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Fewer Repetitions Means Better Results?

by Ryan Halvorson on Mar 16, 2017

Making News

Short–duration workouts have become popular over the past several years as the time–crunched seek out effective ways to exercise. Recent research adds more support for the benefits of fast workouts and indicates that less may even be more, provided you have appropriate equipment.

This information comes from a meta–review of 38 sprint interval training (SIT) trials involving 418 people. To be eligible for the review, studies needed to last at least 2 weeks, with participants completing at least two repetitions of sprints at supramaximal intensity using specialized cycle machines. The sprints in this review lasted 10, 15 or 20 seconds. VO2max measures were taken before and after the sprint session.

Analysis revealed "an overall likely large effect of an 'average' SIT protocol on VO2max." Two repetitions seemed to be the perfect number to elicit the greatest response; returns diminished with subsequent repetitions.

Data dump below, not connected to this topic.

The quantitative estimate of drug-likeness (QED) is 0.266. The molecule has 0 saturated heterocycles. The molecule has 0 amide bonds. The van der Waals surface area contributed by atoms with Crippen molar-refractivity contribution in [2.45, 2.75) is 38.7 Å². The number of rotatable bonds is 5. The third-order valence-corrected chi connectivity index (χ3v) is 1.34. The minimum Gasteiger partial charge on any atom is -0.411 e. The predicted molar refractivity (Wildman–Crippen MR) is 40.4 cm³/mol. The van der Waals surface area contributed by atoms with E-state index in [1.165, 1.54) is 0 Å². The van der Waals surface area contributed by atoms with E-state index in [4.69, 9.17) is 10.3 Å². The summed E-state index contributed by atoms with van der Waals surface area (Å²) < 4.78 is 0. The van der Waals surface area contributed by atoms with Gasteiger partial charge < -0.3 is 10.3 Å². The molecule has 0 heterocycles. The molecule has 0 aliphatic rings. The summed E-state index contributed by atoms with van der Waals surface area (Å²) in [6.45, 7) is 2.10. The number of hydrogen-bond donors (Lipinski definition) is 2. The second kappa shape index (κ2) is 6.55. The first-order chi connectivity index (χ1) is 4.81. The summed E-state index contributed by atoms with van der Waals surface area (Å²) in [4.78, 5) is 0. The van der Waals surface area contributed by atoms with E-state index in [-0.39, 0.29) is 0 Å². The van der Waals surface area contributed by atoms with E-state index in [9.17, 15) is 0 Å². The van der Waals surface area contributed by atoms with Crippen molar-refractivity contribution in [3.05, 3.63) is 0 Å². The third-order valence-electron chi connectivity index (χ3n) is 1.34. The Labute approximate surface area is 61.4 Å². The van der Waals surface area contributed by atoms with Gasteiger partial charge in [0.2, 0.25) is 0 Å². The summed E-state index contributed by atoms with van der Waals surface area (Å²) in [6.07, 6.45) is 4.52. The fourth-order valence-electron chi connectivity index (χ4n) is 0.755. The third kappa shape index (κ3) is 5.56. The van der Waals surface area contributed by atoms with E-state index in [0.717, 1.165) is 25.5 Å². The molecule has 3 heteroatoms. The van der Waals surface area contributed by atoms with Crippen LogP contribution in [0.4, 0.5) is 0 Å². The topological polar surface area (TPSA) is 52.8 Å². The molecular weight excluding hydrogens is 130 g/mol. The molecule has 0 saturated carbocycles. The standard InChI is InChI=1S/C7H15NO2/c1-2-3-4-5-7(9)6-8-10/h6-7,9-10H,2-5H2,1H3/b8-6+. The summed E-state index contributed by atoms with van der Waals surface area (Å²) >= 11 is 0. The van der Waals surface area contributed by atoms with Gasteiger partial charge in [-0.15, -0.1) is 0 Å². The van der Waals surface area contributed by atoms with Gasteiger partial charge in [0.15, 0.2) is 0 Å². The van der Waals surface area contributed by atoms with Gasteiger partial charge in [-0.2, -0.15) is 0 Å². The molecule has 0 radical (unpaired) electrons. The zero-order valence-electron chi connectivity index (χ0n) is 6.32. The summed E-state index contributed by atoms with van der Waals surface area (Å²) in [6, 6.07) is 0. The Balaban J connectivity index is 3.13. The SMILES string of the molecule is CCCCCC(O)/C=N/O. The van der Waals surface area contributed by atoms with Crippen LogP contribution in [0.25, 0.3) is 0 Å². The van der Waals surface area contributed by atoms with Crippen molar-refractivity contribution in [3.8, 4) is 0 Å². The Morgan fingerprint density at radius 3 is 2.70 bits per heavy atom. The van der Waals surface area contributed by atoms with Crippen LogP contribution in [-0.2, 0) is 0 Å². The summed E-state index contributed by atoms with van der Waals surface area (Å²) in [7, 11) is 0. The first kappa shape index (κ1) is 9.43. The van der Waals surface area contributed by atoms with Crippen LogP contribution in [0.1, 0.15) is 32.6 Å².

The review authors suggested that this information could help motivate inactive people to exercise. "Considering the low physical activity levels in the general population, and the fact that lack of time is consistently identified as one of the main perceived barriers to becoming and remaining physically active, this finding has implications for the design of practical SIT interventions for improving general health," the authors wrote.

They acknowledged that reaching such high intensities is difficult and highlighted the importance of keeping repetitions to a minimum. "Our observation that reducing the number of sprint repetitions will not attenuate the increase in VO2max associated with SIT, and in fact may possibly improve the effect, is an important novel finding."

The study appeared in Medicine & Science in Sports & Exercise (2017; doi: 10.1249/MSS.0000000000001204).

IDEA Fitness Journal, Volume 14, Issue 4

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About the Author

Ryan Halvorson

Ryan Halvorson IDEA Author/Presenter

Ryan Halvorson is an award-winning writer and editor.